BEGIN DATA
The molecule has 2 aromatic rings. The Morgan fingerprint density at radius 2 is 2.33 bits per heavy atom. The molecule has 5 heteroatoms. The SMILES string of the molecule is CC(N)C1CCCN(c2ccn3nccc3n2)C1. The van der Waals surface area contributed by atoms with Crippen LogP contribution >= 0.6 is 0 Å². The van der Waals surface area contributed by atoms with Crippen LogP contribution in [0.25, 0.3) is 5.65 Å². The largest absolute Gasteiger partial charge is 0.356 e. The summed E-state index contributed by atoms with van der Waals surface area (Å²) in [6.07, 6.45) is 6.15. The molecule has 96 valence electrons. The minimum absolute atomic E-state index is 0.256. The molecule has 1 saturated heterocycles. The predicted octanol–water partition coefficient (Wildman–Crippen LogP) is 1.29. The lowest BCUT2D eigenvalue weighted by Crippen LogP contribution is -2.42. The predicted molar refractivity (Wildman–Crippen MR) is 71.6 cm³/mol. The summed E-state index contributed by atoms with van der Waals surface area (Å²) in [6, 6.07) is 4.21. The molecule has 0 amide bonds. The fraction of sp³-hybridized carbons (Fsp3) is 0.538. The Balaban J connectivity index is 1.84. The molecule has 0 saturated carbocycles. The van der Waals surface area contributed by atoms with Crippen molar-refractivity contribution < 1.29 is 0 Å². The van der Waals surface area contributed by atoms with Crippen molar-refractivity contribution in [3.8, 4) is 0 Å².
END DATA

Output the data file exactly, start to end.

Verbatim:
The molecule has 2 aromatic rings. The Morgan fingerprint density at radius 2 is 2.33 bits per heavy atom. The molecule has 5 heteroatoms. The SMILES string of the molecule is CC(N)C1CCCN(c2ccn3nccc3n2)C1. The van der Waals surface area contributed by atoms with Crippen LogP contribution >= 0.6 is 0 Å². The van der Waals surface area contributed by atoms with Crippen LogP contribution in [0.25, 0.3) is 5.65 Å². The largest absolute Gasteiger partial charge is 0.356 e. The summed E-state index contributed by atoms with van der Waals surface area (Å²) in [6.07, 6.45) is 6.15. The molecule has 96 valence electrons. The minimum absolute atomic E-state index is 0.256. The molecule has 1 saturated heterocycles. The predicted octanol–water partition coefficient (Wildman–Crippen LogP) is 1.29. The lowest BCUT2D eigenvalue weighted by Crippen LogP contribution is -2.42. The predicted molar refractivity (Wildman–Crippen MR) is 71.6 cm³/mol. The summed E-state index contributed by atoms with van der Waals surface area (Å²) in [6, 6.07) is 4.21. The molecule has 0 amide bonds. The fraction of sp³-hybridized carbons (Fsp3) is 0.538. The Balaban J connectivity index is 1.84. The molecule has 0 saturated carbocycles. The van der Waals surface area contributed by atoms with Crippen molar-refractivity contribution < 1.29 is 0 Å². The van der Waals surface area contributed by atoms with Crippen molar-refractivity contribution in [3.8, 4) is 0 Å².